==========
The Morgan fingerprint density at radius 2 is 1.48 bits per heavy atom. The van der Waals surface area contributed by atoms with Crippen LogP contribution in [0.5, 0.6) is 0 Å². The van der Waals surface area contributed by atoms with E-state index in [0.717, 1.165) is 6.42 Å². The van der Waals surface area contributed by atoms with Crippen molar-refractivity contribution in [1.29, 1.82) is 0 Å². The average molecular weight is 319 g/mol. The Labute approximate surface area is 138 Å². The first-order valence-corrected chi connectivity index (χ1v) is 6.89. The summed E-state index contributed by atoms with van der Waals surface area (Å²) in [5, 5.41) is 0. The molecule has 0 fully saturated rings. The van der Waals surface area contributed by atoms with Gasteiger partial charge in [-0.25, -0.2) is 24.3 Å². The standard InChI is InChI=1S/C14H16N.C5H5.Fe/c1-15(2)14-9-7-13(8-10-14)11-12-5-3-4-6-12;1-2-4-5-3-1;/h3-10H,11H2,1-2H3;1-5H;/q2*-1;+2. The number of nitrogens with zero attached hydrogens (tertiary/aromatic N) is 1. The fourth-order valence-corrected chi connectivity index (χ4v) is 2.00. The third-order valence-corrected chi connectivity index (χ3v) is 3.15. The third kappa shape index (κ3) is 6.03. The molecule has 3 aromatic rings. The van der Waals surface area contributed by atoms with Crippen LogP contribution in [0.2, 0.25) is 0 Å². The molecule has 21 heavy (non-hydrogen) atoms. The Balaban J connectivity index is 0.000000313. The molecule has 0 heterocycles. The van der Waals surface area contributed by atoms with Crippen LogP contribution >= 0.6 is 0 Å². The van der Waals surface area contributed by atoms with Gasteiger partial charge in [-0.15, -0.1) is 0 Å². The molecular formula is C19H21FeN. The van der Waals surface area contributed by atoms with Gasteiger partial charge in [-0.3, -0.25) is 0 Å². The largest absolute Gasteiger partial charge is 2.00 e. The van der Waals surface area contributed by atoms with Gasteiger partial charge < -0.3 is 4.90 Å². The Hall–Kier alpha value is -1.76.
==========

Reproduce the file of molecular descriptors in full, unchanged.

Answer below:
The Morgan fingerprint density at radius 2 is 1.48 bits per heavy atom. The van der Waals surface area contributed by atoms with Crippen LogP contribution in [0.5, 0.6) is 0 Å². The van der Waals surface area contributed by atoms with E-state index in [0.717, 1.165) is 6.42 Å². The van der Waals surface area contributed by atoms with Crippen molar-refractivity contribution in [1.29, 1.82) is 0 Å². The average molecular weight is 319 g/mol. The Labute approximate surface area is 138 Å². The first-order valence-corrected chi connectivity index (χ1v) is 6.89. The summed E-state index contributed by atoms with van der Waals surface area (Å²) in [5, 5.41) is 0. The molecule has 0 fully saturated rings. The van der Waals surface area contributed by atoms with Gasteiger partial charge in [-0.25, -0.2) is 24.3 Å². The standard InChI is InChI=1S/C14H16N.C5H5.Fe/c1-15(2)14-9-7-13(8-10-14)11-12-5-3-4-6-12;1-2-4-5-3-1;/h3-10H,11H2,1-2H3;1-5H;/q2*-1;+2. The number of nitrogens with zero attached hydrogens (tertiary/aromatic N) is 1. The fourth-order valence-corrected chi connectivity index (χ4v) is 2.00. The third-order valence-corrected chi connectivity index (χ3v) is 3.15. The third kappa shape index (κ3) is 6.03. The molecule has 3 aromatic rings. The van der Waals surface area contributed by atoms with Crippen LogP contribution in [0.2, 0.25) is 0 Å². The molecule has 21 heavy (non-hydrogen) atoms. The Balaban J connectivity index is 0.000000313. The molecule has 0 heterocycles. The van der Waals surface area contributed by atoms with Crippen LogP contribution >= 0.6 is 0 Å². The van der Waals surface area contributed by atoms with Gasteiger partial charge in [-0.15, -0.1) is 0 Å². The molecular formula is C19H21FeN. The van der Waals surface area contributed by atoms with Gasteiger partial charge in [-0.3, -0.25) is 0 Å². The largest absolute Gasteiger partial charge is 2.00 e. The van der Waals surface area contributed by atoms with Gasteiger partial charge < -0.3 is 4.90 Å². The Hall–Kier alpha value is -1.76.